The Life and Times of Frederick Douglass by Frederick Douglass


Frederick Douglass


The final of three autobiographies written by the famed abolitionist, and my personal favorite. Epic and sweeping in scope. The chapter depicting the bounty of food on which the enslavers feasted while the enslaved nearly starved is just devastating.


The others are Battle Cry of Freedom by James McPherson, Reading the Man: A Portrait of Robert E. Lee by Elizabeth Pryor, and Out of the House of Bondage by Thavolia Glymph. If you’ve read any of these, according to Coates, you are less stupid than some of the most important people working in the U.S. government.


Pick up Coates’ most recent book, We Were Eight Years in Power: An American Tragedy, here!


Feature Image Via ThingLink

union soldiers with cannon

Librarian Stumbles Upon Live Civil War Ammo

Seasoned librarian Abby Noland has likely seen many improbable things over the course of her career, but we can probably assume that a live Civil War-era artillery shell was never one of them. 


The Massachusetts librarian was embarking on her first day of work at the Gleason Public Library when she found a bin at the bottom of her closet. Inside the bin were several rusting shells and a note informing her that an expert had surmised that the shells could, theoretically, explode any minute. 


artillery shells civil war

Image courtesy of The Boston Globe


Nolan quickly called the police, who called the state bomb squad, who decided it was probably best to detonate the artillery at a sand dune near the local Public Works building. The library later discovered that the shells had been donated in 1916, only to lie forgotten for more than 100 years.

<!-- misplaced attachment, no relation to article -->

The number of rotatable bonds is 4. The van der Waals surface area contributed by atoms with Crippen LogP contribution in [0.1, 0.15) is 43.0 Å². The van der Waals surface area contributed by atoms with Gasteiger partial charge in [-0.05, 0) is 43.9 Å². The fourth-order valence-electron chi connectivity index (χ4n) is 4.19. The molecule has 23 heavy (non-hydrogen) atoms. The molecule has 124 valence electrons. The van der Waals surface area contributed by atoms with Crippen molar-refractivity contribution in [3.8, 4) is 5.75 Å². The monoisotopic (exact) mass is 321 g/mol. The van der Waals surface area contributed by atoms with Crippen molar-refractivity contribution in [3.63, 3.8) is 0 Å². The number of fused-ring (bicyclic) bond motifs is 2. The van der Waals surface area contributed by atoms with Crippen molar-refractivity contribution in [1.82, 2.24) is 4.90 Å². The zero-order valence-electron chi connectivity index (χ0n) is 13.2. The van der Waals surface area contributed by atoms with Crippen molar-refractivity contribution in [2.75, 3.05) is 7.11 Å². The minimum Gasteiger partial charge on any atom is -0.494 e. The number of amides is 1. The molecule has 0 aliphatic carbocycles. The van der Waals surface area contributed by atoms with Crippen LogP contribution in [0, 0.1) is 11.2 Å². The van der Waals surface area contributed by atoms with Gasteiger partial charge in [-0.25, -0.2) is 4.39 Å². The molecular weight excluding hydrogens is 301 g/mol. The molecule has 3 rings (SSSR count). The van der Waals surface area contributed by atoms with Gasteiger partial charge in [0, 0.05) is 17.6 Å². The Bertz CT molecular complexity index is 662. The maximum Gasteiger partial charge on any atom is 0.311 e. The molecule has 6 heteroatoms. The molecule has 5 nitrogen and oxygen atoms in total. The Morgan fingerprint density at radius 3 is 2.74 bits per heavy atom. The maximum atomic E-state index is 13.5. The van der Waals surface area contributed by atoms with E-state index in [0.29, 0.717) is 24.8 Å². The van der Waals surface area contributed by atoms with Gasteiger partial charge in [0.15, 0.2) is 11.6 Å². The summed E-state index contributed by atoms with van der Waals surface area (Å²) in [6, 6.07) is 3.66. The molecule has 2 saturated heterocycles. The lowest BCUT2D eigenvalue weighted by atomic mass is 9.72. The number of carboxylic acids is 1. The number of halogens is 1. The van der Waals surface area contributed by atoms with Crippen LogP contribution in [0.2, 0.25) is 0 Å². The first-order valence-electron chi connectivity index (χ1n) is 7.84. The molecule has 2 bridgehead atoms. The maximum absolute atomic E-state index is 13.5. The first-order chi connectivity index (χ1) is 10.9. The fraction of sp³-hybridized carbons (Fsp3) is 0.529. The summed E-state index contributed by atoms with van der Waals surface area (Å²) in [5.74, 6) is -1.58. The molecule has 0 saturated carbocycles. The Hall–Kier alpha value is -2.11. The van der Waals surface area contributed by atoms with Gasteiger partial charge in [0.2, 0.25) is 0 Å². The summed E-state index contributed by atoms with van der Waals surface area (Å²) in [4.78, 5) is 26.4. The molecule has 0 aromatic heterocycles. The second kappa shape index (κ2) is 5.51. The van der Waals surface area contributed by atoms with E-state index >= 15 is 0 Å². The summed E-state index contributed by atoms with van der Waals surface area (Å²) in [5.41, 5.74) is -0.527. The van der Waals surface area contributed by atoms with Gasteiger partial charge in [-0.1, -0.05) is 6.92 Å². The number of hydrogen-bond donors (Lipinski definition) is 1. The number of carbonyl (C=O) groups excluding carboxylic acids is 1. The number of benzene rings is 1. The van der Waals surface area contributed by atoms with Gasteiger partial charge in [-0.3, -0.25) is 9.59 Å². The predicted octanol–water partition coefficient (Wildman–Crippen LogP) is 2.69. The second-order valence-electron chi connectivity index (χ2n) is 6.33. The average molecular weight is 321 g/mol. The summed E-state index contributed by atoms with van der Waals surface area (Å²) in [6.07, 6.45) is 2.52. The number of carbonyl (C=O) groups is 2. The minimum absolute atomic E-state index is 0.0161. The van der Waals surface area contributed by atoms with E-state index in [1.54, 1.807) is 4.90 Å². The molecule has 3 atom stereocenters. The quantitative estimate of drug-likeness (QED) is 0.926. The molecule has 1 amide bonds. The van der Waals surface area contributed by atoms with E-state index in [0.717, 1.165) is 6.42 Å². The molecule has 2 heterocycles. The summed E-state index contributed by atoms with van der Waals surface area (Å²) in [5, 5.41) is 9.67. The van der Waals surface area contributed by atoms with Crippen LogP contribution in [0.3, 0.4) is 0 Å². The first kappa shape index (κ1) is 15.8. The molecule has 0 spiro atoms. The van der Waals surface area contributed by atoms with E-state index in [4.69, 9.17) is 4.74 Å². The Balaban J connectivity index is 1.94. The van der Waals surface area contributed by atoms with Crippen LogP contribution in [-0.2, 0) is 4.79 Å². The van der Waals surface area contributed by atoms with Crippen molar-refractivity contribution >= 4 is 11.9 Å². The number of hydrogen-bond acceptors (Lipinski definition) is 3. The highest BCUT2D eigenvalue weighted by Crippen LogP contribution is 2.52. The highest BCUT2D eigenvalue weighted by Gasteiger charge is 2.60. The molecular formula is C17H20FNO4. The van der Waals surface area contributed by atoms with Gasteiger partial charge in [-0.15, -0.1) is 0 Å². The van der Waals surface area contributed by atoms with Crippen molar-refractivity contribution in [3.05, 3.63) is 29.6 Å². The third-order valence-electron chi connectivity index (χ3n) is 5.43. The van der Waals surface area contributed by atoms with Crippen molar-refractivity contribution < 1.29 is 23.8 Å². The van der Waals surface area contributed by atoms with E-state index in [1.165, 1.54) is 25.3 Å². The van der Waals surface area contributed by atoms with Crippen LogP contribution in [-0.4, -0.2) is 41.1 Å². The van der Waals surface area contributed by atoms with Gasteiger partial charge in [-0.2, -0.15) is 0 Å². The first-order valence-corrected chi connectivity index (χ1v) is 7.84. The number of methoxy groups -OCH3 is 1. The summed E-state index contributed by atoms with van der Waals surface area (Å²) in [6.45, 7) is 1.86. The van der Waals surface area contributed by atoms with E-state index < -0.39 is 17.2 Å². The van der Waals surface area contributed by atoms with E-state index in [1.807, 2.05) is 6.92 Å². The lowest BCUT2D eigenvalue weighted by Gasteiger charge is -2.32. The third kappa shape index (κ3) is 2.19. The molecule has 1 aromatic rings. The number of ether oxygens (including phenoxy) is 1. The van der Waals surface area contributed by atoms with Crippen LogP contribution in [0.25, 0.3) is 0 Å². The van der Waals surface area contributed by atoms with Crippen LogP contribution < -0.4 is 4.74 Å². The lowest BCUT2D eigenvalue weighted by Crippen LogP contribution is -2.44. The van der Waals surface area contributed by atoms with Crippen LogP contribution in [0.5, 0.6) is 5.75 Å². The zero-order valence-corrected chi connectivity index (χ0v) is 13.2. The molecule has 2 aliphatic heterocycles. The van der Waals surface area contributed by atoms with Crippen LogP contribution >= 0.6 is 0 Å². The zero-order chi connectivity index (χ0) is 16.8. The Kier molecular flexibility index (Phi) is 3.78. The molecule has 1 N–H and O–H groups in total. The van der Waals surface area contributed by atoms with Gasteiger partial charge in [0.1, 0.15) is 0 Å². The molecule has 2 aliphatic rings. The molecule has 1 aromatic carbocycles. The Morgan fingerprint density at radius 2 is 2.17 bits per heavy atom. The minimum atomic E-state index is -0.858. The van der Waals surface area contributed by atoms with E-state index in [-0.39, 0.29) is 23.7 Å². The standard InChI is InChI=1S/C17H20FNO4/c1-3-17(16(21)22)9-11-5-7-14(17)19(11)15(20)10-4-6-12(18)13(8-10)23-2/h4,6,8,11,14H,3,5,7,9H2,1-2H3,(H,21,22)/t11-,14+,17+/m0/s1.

Next time you have a rough first day at work, remember Abby Noland. 


Featured image courtesy of All That Is Interesting.

Feature image is of David Benioff and DB Weiss posing at a Game of Thrones premiere.

New HBO Series From ‘Game of Thrones’ Showrunners Is Already Catching Heat

David Benioff and D.B. Weiss, showrunners of “Game of Thrones,” have a new HBO series in development called “Confederate,” and it’s already drawing criticism. In the series, the South successfully seceded from the North during the Civil War, and slavery has become a modern institution.


Like “Game of Thrones,” the series will follow a wide array of characters such as politicians, slave hunters, abolitionists, and journalists. The president of HBO programming, Casey Bloys, has this to say about the series:


As the brilliant ‘Game of Thrones’ winds down to its final season, we are thrilled to be able to continue our relationship with Dan and David, knowing that any subject they take on will result in a unique and ambitious series. Their intelligent, wry and visually stunning approach to storytelling has a way of engaging an audience and taking them on an unforgettable journey.


Ambitious, indeed. But the series hasn’t gone over so well on social media. It’s been called everything from “disgusting” to “cringeworthy.”


Benioff spoke to Vulture about the series and had this to say regarding the controversy:


But this points out — we haven’t written any scripts yet. We don’t have an outline yet. We don’t even have character names. So, everything is brand-new and nothing’s been written. I guess that’s what was a little bit surprising about some of the outrage. It’s just a little premature. You know, we might f*** it up. But we haven’t yet.


Daenerys standing in front of a fire-breathing dragon.

Weiss and Benioff can only deal with one flame war at a time, via Quartz


The series hasn’t been written yet, but the pitch is enough to spark outrage on the internet. The backlash spread like wildfire, but not the kind they’re used to.


Picture of wildfire from Game of Thrones blowing up a building.

Last fire pun, I promise, via Game of Thrones Wiki


Featured image courtesy of Vanity Fair